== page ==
So when I see the pay gap I see a choice actively made to do what we can get away with, as an industry. This imminent disclosure shows to what extent women have been taken for a ride – and before you say it: shared and compulsory parental leave solves the maternity issue. It takes two to tango and, if nothing else, it would be a lesson in parenting: I don’t care what shape your family has, anyone in loco parentis gets to go on parental leave. Mums, dads, carers. Even Alfred, if you are batman.
There. I fixed it, so now you can focus on the real issue. Which is you and the choice you made by thinking you had no choice. Or, at least, thinking your part in this would not be found out.
Everything comes at a price.
What’s the price you were prepared to pay? Losing good employees to higher pay packages elsewhere? Evidently. Losing the trust of your people when they inevitably discuss pay by the water cooler? Your behaviour says yes even if you say no.
But, as if all this wasn’t enough, the philosophy of hiring and rewarding on the basis of what you can get away with, comes at a much higher price you have been paying without even realising because your choices made you poorer from the get-go than you would have been had you chosen differently. Had you chosen to care.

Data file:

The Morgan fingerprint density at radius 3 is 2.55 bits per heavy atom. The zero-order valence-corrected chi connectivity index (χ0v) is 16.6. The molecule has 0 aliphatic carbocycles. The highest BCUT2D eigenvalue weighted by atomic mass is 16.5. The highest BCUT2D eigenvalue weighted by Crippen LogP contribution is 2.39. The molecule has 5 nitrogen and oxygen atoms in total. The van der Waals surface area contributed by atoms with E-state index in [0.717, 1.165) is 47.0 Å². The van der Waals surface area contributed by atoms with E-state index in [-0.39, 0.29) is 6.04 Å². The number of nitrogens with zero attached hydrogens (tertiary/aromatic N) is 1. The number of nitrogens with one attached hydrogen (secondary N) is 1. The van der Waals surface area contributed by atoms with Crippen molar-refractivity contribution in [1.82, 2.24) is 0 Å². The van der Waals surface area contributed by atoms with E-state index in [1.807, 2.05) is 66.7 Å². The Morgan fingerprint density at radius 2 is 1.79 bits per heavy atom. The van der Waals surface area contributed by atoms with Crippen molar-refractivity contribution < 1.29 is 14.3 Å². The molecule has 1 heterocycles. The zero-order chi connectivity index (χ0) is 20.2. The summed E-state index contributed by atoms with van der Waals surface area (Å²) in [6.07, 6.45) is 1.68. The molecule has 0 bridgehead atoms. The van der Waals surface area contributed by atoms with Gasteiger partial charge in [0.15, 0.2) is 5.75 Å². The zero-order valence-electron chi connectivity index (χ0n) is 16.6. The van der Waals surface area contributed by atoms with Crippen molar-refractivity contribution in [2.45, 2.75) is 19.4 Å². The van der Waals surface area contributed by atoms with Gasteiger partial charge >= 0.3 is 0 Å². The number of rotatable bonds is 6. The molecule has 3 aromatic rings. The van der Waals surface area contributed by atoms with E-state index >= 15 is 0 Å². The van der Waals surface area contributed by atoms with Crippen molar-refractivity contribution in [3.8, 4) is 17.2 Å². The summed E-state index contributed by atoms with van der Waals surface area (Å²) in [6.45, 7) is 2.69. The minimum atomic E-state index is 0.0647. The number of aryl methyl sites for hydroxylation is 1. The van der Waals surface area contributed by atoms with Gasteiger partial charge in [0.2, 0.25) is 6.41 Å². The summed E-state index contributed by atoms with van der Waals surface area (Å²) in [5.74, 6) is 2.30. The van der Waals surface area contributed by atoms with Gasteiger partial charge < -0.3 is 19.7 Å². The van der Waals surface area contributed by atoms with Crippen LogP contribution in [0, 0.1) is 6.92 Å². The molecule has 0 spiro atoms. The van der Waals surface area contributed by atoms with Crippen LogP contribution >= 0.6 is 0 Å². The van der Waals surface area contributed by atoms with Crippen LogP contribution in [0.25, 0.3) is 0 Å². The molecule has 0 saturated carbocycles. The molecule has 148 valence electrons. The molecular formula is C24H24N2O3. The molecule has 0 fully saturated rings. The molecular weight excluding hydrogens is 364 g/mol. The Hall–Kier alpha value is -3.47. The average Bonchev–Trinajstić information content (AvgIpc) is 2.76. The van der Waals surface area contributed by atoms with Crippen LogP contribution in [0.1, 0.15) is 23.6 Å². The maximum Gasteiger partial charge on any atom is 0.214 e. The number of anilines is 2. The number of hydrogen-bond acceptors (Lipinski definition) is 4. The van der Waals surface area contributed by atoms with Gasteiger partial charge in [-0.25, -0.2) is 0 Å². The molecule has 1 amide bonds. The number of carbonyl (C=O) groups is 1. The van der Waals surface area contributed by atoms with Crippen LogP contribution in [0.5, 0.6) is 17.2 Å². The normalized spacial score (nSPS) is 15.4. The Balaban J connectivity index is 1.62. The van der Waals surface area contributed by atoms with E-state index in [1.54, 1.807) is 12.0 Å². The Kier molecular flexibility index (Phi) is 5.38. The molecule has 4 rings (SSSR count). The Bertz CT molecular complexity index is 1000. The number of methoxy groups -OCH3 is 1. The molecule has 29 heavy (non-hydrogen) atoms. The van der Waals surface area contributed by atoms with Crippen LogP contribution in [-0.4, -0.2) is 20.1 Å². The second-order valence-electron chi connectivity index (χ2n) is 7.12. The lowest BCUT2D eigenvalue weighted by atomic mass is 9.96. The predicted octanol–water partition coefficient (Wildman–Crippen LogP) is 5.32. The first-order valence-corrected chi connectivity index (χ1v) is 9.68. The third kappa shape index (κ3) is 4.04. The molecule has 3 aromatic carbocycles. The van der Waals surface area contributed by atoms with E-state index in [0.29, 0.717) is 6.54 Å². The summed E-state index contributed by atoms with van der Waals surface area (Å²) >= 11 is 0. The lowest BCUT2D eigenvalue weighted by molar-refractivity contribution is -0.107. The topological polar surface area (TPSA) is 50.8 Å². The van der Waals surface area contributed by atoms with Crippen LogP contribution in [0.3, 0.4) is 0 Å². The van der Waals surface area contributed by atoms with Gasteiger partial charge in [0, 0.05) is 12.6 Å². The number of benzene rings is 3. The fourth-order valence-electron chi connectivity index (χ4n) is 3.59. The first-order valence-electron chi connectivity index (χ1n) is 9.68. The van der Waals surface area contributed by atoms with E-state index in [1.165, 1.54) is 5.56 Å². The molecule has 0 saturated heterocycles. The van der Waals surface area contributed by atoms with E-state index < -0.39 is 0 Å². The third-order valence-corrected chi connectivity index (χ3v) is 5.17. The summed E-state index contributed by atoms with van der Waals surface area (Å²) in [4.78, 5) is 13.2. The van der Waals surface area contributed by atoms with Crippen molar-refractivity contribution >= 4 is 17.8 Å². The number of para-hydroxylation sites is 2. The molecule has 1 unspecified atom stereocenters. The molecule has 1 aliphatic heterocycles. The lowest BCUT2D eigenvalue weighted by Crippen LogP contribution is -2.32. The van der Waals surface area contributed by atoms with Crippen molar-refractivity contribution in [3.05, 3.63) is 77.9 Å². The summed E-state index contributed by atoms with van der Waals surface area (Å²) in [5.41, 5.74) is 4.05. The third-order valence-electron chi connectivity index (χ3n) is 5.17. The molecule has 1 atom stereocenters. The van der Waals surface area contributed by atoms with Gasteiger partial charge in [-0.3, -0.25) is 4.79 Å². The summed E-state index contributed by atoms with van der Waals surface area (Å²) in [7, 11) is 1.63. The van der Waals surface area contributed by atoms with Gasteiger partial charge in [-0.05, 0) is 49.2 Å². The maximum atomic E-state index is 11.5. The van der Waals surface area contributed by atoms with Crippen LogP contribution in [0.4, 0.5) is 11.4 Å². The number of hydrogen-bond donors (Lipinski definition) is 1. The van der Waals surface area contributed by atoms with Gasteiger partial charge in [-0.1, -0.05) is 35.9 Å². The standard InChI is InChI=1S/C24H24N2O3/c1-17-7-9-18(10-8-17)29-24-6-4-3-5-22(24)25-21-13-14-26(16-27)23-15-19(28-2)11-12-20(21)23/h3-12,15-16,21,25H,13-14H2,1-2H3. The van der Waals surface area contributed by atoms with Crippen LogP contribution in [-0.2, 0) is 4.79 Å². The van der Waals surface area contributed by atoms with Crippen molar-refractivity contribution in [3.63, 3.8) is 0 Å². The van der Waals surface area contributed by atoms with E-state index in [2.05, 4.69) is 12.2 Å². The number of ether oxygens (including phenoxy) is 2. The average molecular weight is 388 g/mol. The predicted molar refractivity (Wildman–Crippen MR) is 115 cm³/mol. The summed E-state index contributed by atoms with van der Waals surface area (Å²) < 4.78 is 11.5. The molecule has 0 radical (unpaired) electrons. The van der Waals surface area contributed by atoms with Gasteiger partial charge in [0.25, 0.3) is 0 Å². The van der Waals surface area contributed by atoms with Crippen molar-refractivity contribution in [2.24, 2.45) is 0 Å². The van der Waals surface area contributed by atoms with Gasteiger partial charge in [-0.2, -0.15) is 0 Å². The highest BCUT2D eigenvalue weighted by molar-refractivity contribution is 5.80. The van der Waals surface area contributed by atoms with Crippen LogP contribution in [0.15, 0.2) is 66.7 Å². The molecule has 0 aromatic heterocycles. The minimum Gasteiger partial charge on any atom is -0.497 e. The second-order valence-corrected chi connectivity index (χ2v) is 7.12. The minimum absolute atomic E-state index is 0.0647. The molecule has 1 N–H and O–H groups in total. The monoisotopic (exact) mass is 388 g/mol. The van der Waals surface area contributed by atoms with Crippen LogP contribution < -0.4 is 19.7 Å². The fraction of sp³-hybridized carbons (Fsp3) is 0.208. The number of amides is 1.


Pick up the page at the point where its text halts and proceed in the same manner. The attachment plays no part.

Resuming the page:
The art of caring: diversity as a digital essential
Caring is not an abstraction and it brooks no exceptions.
If you only care about guns in schools because you are a parent, refugees because you are Rohinga and the pay gap because you are female, then you don’t care at all. If you only care about issues when they become front page news, then you don’t care at all.
Caring can neither be personal, not can it just exist on the edge of pain where dramatic and traumatic events focus the mind. Caring is an “always on” thing. You need to bring it to work.
You either care, all the time, or you seek what you can get away with each time. There is no middle ground.